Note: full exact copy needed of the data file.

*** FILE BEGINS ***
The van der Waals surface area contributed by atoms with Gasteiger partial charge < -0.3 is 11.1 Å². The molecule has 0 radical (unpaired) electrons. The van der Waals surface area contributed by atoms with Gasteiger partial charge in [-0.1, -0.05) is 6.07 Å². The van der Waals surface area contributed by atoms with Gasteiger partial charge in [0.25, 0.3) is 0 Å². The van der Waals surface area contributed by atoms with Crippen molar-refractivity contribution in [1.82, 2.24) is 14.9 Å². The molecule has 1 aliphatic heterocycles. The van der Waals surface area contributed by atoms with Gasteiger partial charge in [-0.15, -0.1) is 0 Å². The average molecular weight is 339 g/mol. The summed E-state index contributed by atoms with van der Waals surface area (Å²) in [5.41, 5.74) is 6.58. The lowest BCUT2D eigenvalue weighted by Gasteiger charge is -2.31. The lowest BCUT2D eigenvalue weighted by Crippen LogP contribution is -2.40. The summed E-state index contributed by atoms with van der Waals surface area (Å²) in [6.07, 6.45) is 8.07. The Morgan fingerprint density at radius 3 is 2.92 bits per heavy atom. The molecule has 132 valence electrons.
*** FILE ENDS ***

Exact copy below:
The van der Waals surface area contributed by atoms with Gasteiger partial charge < -0.3 is 11.1 Å². The molecule has 0 radical (unpaired) electrons. The van der Waals surface area contributed by atoms with Gasteiger partial charge in [-0.1, -0.05) is 6.07 Å². The van der Waals surface area contributed by atoms with Gasteiger partial charge in [0.25, 0.3) is 0 Å². The van der Waals surface area contributed by atoms with Crippen molar-refractivity contribution in [1.82, 2.24) is 14.9 Å². The molecule has 1 aliphatic heterocycles. The van der Waals surface area contributed by atoms with Gasteiger partial charge in [-0.15, -0.1) is 0 Å². The average molecular weight is 339 g/mol. The summed E-state index contributed by atoms with van der Waals surface area (Å²) in [5.41, 5.74) is 6.58. The lowest BCUT2D eigenvalue weighted by Gasteiger charge is -2.31. The lowest BCUT2D eigenvalue weighted by Crippen LogP contribution is -2.40. The summed E-state index contributed by atoms with van der Waals surface area (Å²) in [6.07, 6.45) is 8.07. The Morgan fingerprint density at radius 3 is 2.92 bits per heavy atom. The molecule has 132 valence electrons.